tBoW is a very recent fan of the Fripp led ensemble. If King Crimson was a wine the closest match might be Lopez de Heredia which releases a vintage every twelve years…when the vintage is at least a decade in the bottle. Crimson tours on a similar schedule. Like Lopez de Heredia one can be confident the contents – wine or music – are for primo highest quality consumption.

One can read about the 50 year history of ProgRock music and KC lineups. What is amazing is that the KC music holds up so well.

We paid for VIP parking and walked to our seats. The Greek is a superb venue for 5700 folks. Forty plus years in LA and this was tBoW’s first visit to the shrine. It was A-W-E-S-O-M-E.

Impressions 24 hours post the three hour tidal wave that washed over row after row of seats. Notes from the King Crimson typhoon.

Crimson lava over Pompei

…melodic gives way to structured and unstructured cacophony that is……rhythmic? Brit musical styles from 15th thru 19th centuries; folk, modern 60s & 70s rock styles…and other

Is that the moody blues [ed. sure sounded like it] or maybe It’s A Beautiful Day? [ed. turns out the KC sound is both highly derivative AND trend setting, inspired by others and inspiring for others to catch on…keep thinking about the wine analogy!]

GWAR meets JAZZ…heavy welders’ torch metal, Pantera… megadeth…mmmmmmm I am hearing Bad Plus [ed. groundbreaking new jazz group from Idaho or someplace equally unexpected]. That is definitely Ornette Coleman meets Beethoven. Seems unusual that KC has THREE DRUMMERS and yet they are mostly NOT overwhelming [ed. sometimes the entire experience is so overwhelming I can only sit frozen in my seat].

Dr Manhattan


Never overwhelming… 3 drums for this noyz… WARNING – do not move or you may fall to your auricular death. If you like shiatsu massage you’ll love KC and the Mad Genius Robert Fripp.

quoth LARGE-nez: Mad genius makes Mad Noyz…Typhoonius Maximus. Fripp Is the mad genius who can burn a brain alive with lava music buries Pompei.

What about craftsman wines? Is Fripp a master craftsman? His musical men are hand picked and long standing like a winemaker picks his growers or even moreso his vineyard manager, botanist, chemist. Choosing labels and bottles is like choosing music by the album covers… does Fripp want control there as well? quoth Le Large: Probably. Fripp is total control freak!

When I think of Fripp as a character I see a guy in a straight jacket or maybe Dr Manhattan [ed. OVER THERE –>]. Is Fripp flawed? A wine can be flawed…  but a flawed wine rarely is spectacular or even notable. Fripp is no brettanomyces. He could be an eccentric – very eccentric – superhero.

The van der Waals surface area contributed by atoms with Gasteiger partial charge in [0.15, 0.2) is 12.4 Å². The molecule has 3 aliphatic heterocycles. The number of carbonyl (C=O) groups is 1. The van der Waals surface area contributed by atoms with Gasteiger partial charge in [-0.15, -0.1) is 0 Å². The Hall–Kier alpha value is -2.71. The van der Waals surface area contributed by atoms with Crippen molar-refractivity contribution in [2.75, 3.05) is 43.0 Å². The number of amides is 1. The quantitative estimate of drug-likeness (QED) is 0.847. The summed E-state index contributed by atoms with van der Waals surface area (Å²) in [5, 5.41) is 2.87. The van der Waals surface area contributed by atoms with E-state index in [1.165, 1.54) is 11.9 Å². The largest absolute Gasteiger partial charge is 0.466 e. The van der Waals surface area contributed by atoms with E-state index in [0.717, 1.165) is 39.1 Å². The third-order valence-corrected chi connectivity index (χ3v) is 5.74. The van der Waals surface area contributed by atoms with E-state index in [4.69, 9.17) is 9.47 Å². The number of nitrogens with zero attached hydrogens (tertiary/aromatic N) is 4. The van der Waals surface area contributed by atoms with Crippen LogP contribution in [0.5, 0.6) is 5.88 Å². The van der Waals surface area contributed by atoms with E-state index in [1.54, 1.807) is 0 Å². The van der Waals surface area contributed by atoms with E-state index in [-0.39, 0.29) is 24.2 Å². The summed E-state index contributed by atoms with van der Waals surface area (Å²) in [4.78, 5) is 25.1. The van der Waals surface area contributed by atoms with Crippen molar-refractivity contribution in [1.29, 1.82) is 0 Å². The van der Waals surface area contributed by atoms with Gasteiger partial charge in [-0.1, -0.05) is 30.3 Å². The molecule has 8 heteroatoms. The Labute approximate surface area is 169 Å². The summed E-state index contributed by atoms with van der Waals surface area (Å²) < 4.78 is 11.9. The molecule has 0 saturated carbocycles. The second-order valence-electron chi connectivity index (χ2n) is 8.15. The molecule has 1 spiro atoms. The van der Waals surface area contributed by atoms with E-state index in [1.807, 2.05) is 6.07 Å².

Cellar Purge: Wait Too Long & Suffer Like Postseason Doyers


Would you pull the cork on one of these dusty moldy bottles with excitement or trepidation? The task is not any easier for much larger concerns. Consider the Dodgers. Their pitching staff is somewhat like the photo. They got rid of one very bad bottle but held onto a couple showing serious signs of age.

Los Doyers had the chance to get another relief pitcher before the deadline and failed to do what was obvious. Now comes the lesson. When one fails to do the obvious now one often pays the price later on.



So it is also true with wine “collecting.” As the reader should understand we no longer “collect” wine. Although we have in the past. “Collecting” involves buying “trophy bottles” [ed. see Wine Speculator and 100 point scores] with heavily hyped name winemakers or labels. This rarely works out when it comes to actually pulling a cork. Another “collecting” mistake is buying a wine because it “means something” like a favorite travel destination. Or winning a World Series.

The final collecting mistake is actually good advice. Somebody gives you a bottle of plonk over the upcoming horrible holidays? Get rid of it. Re-gift it. Just do not let the Riesling from Yakima WA occupy any space on the bar or god forbid in the cellar. We learned these lessons once again when recently re-doing the cellar. Think about how the Dodgers dumped Yasiel Puig. He had to go. Stuck around way too long.